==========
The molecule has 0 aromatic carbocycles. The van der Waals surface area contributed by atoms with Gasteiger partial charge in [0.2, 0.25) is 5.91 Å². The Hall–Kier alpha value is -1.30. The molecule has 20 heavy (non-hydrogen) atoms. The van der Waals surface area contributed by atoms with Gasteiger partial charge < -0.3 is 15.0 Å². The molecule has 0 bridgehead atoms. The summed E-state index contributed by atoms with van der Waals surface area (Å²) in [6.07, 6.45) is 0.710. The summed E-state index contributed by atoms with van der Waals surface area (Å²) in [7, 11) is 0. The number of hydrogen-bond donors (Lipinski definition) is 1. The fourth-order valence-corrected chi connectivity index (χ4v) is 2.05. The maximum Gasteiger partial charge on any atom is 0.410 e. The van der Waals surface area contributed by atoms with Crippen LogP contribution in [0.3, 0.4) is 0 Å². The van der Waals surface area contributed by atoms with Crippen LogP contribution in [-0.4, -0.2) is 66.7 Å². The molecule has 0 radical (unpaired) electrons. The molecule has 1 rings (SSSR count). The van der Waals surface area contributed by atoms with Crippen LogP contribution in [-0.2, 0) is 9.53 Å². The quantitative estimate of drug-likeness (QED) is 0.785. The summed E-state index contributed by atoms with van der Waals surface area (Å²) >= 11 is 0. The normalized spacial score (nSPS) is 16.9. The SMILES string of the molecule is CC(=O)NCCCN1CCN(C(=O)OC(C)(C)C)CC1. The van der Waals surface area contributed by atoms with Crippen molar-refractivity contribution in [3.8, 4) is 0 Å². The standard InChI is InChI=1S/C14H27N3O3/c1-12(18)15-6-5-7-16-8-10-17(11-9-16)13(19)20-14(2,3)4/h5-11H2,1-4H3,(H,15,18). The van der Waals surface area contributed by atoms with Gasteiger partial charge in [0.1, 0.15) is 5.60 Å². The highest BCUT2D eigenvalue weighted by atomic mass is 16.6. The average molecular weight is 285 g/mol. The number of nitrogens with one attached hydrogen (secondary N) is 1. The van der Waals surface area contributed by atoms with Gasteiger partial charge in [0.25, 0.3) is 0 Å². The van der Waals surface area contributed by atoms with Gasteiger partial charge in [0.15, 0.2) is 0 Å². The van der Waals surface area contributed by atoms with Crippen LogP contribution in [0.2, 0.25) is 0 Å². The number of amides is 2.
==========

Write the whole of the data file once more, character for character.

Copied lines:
The molecule has 0 aromatic carbocycles. The van der Waals surface area contributed by atoms with Gasteiger partial charge in [0.2, 0.25) is 5.91 Å². The Hall–Kier alpha value is -1.30. The molecule has 20 heavy (non-hydrogen) atoms. The van der Waals surface area contributed by atoms with Gasteiger partial charge < -0.3 is 15.0 Å². The molecule has 0 bridgehead atoms. The summed E-state index contributed by atoms with van der Waals surface area (Å²) in [6.07, 6.45) is 0.710. The summed E-state index contributed by atoms with van der Waals surface area (Å²) in [7, 11) is 0. The number of hydrogen-bond donors (Lipinski definition) is 1. The fourth-order valence-corrected chi connectivity index (χ4v) is 2.05. The maximum Gasteiger partial charge on any atom is 0.410 e. The van der Waals surface area contributed by atoms with Crippen LogP contribution in [0.3, 0.4) is 0 Å². The van der Waals surface area contributed by atoms with Crippen LogP contribution in [-0.4, -0.2) is 66.7 Å². The molecule has 0 radical (unpaired) electrons. The molecule has 1 rings (SSSR count). The van der Waals surface area contributed by atoms with Crippen LogP contribution in [-0.2, 0) is 9.53 Å². The quantitative estimate of drug-likeness (QED) is 0.785. The summed E-state index contributed by atoms with van der Waals surface area (Å²) >= 11 is 0. The normalized spacial score (nSPS) is 16.9. The SMILES string of the molecule is CC(=O)NCCCN1CCN(C(=O)OC(C)(C)C)CC1. The van der Waals surface area contributed by atoms with Crippen molar-refractivity contribution in [3.8, 4) is 0 Å². The standard InChI is InChI=1S/C14H27N3O3/c1-12(18)15-6-5-7-16-8-10-17(11-9-16)13(19)20-14(2,3)4/h5-11H2,1-4H3,(H,15,18). The van der Waals surface area contributed by atoms with Gasteiger partial charge in [0.1, 0.15) is 5.60 Å². The highest BCUT2D eigenvalue weighted by atomic mass is 16.6. The average molecular weight is 285 g/mol. The number of nitrogens with one attached hydrogen (secondary N) is 1. The van der Waals surface area contributed by atoms with Gasteiger partial charge in [0.25, 0.3) is 0 Å². The van der Waals surface area contributed by atoms with Gasteiger partial charge in [0.15, 0.2) is 0 Å². The van der Waals surface area contributed by atoms with Crippen LogP contribution in [0.2, 0.25) is 0 Å². The number of amides is 2.